A cognitive malaise has deep roots in the country and impacts all facets of society. The struggle for recognition faced by female rugby players should be viewed within this context.
“Proving people wrong is a constant state of what it means to be a woman in South Africa,” says Sesethu Mtshazi, a Springbok centre with three caps for her country. “People have told me my whole life that rugby is not for girls. I’ve stopped paying attention to them. You can’t live your life worrying about what people think.”
Mtshazi, who believes she would have been in contention for World Cup selection were it not for a debilitating injury this year, was in her penultimate year of high school when she first picked up a rugby ball. She had played sports throughout her life but rugby was a foreign concept in her home. Friends convinced her to attend a touch rugby training session nearby. When she hoofed a ball a considerable distance, a coach convinced her to stick with it.
“My father was supportive but I was the first girl or woman he’d ever seen hold a rugby ball,” Mtshazi says. “When you turn on the TV in South Africa, guaranteed there is a man or boy playing somewhere in the world. Boys’ school matches in South Africa are televised, with commentators and sponsors and they’re a big deal and yet women’s senior provincial matches are nowhere to be seen. It’s about exposure. How can you develop the game if no one can see it or even knows about it?”
According to research conducted by SuperSport, one of the world’s largest sports broadcasting corporations based in South Africa, 42% of rugby fans interviewed said that they are interested in both women’s and men’s rugby. A staggering 82% indicated they would be interested in watching the Women’s Rugby World Cup if the national team was participating. Mtshazi isn’t convinced.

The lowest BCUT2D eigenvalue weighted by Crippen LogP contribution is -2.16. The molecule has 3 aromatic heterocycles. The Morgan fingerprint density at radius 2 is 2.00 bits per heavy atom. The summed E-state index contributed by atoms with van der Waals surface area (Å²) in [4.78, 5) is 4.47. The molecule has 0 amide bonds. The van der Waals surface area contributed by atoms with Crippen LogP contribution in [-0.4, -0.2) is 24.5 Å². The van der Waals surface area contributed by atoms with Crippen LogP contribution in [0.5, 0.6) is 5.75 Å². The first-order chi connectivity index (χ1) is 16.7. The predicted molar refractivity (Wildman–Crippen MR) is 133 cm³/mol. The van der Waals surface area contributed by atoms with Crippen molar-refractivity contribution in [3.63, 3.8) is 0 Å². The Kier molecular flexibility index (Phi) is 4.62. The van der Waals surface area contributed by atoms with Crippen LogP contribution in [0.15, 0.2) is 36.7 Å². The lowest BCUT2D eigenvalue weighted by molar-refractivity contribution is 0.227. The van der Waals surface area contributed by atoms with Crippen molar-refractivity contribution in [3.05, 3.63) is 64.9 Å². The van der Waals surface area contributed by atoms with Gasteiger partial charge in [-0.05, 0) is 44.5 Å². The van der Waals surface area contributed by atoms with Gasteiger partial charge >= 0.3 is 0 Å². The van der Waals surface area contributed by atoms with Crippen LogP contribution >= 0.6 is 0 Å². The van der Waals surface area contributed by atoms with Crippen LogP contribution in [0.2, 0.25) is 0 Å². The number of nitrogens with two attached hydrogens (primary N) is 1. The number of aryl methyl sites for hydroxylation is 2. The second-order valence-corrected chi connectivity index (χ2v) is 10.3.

“I’m not sure where they got those numbers from,” she says, pointing out that there is no unique link on SuperSport’s rugby page dedicated to the women’s game, even though there are pages covering under-20 competitions and the NPC league in New Zealand. “I’ll believe it when I see it,” Mtshazi says of SuperSport’s claims.
On field performances would help in this regard. “South Africans love a winning team,” Cantwell adds. “It’s easy to market a team when they’re challenging for World Cups. But we require patience, and a little kindness as well.”
Cantwell and Smit point to the success of the national women’s cricket team, the Proteas, as well as the national football team, Banyana Banyana, who lifted the Women’s African Cup of Nations title in July. These two squads have not only inspired young girls to pick up a cricket bat or join a local football club, but have attracted the interest and support of fans from both sexes.